2.2. Chitosan Characterization

2.2.1. FT-IR Characterization

Surface modification of CS with 2-BIB was probed by FTIR (Figure 1a). The spectrum of the modified chitosan in solution shows the characteristic band at 1667 cm−1 of the stretching vibration of the C=O groups of amides, after functionalizing the chitosan, which overlaps with the N−H deformation. At 3400 cm−1 a wide strong band is observed, due to the stretch of the −OH typical of alcohols that overlaps the typical N−H stretch of amides. Between 2927 and 2864 cm−1 the stretching is observed due to the aliphatic tension vibration −CH; at 1719 cm−1, a band due to the stretching vibration of the C=O moieties of esters is observed, which confirms the reaction of the −OH groups of the chitosan with the ATRP initiator. Between 1620 and 1590 cm−1, two strong bands characteristic of primary amides are observed due to the deformation of the N−H bonds; between 1442 and 1323 cm−1, the deformation vibration of −O−H is apparent; between 1158 and 1100 cm−1, the typical CO stretch of esters can be observed, with bands of moderate intensity that could be overlapped with the stretching vibration of the CN bond, typical of amines (due to the amino groups that did not react with the ATRP initiator) [32]. In Figure 1b, two fundamental facts attributable to the polymerization of acrylic acid can be observed. Firstly, the widening of the band due to the vibration of the −OH and N−H bonds of amides, indicating the presence of more −OH groups typical of carboxylic acids. On the other hand, the presence of more carbon atoms on the surface of the chitosan from PA grafted causes an increase in the band due to the stretching of aliphatic −CH, present in the acrylic acid. A new wide band present at 1545 cm−1 is due to carboxylic acid anions (which is the state of the pH of the polymer reaction) as a consequence of the immobilization of PA on the surface of chitosan. Between 1083 and 1008 cm−1, two bands can be seen that can be assigned to the C-O stretching vibrations of the carboxylic acids, suggesting the effective immobilization of the PA through the ATRP polymerization reaction. The band from the primary amino groups of amines at 1158 cm−1 is reduced, which is attributed to the effective formation of the graft copolymer on the surface of the chitosan. These results suggest that the formation of modified chitosan with poly (acrylic acid) was carried out successfully, as observed in Figure 1 [31].

2.2.2. XPS Characterization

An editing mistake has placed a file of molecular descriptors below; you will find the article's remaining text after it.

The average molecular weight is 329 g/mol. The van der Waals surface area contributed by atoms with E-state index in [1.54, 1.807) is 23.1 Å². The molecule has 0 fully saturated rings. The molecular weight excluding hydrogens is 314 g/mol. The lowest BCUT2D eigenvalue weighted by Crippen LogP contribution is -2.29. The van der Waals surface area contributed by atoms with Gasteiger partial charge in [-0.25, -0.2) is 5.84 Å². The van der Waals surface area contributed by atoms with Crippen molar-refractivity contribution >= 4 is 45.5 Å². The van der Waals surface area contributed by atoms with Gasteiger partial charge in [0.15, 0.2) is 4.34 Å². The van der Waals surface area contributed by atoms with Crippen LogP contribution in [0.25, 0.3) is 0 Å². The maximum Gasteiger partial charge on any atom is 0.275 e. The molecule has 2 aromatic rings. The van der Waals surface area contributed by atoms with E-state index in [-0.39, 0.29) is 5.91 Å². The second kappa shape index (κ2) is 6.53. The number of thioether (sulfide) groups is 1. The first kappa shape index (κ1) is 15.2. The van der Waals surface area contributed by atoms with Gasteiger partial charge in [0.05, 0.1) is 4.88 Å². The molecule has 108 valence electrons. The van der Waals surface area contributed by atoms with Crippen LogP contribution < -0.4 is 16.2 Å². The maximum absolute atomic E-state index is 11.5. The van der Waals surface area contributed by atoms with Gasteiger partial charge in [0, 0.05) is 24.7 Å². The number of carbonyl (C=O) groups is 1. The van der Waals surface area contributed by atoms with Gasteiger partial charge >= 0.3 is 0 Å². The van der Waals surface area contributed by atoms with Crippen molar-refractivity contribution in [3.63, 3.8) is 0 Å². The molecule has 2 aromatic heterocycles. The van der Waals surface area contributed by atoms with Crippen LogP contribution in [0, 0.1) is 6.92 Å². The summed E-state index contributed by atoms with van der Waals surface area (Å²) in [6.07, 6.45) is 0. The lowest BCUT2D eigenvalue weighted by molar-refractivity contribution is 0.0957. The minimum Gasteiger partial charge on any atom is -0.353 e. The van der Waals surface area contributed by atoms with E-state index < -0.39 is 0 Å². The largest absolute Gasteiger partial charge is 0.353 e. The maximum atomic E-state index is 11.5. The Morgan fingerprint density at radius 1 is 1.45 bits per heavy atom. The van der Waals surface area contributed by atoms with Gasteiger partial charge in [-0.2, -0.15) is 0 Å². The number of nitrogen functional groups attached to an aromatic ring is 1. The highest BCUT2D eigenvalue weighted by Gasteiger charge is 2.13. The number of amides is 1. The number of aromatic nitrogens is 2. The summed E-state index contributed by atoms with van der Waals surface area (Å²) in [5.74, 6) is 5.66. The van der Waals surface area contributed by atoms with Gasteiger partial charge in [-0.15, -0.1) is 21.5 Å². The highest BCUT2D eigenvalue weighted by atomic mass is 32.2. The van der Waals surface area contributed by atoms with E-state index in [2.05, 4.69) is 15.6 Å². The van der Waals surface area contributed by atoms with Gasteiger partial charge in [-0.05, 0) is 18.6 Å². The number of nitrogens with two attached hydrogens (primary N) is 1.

The XPS technique was also used to characterize the surface modification process via ATRP with polyacrylic acid. In this case, a solution of chitosan (1 mg/mL) was deposited onto a silica wafer surface using spin-coating technique and evaporated by rotating at 2300 rpm for 30 s. The resulting silica surface was used to carry out the modification process with the ATRP initiator, as described in the experimental part, and subsequently, the polymerization was conducted similarly for the chitosan particles. Figure 2 shows a typical wide-scan spectrum. Typical binding energy peaks for chitosan at 286.1 eV for C1s (69.13%), 534 eV for O 1s (24.66%), and 399 eV for N 1s (4.96%) (Figure 2a), the peak at 70 eV for Br 3d (1.25%) is observed after 2-BIB reaction, confirming the immobilization with the ATRP initiator (Figure 2b), high-resolution analysis of peak Br 3d is shown in Figure 2d [33,34]. However, after PA polymerization, the peak for bromine is absent, accompanied of an increment in the peak, due to O1s increased up to 33.89%, a consequence of the immobilization of poly (acrylic acid), while that the peak of C1s decreased to 56.26% (Figure 2c). The predicted percentage composition of a surface modified with chitosan would show that for carbon, would be around 54.53% and for oxygen 36.32%, very close to the values obtained for CS-g-PA, while it differs considerably from pristine CS. The absence of Br 3d in xps analysis (Figure 2c) still in the high-resolution analysis, shows that polymerization was carried out effectively [30]. Moreover, in an attempt to confirm the above, the CS was modified with PMMA, using the same procedure that for PA, and the surface was analyzed by XPS. Composition gave for the C1s 66.07%, N1s 4.33%, and for O1s 29.60%, very close to the predictions of a surface modified with PMMA that would give for carbon 58.80%, and 31.33% for oxygen, theoretically. These results agree with the findings by IR spectroscopy, confirming the immobilization of the polymer on the surface of the chitosan powder.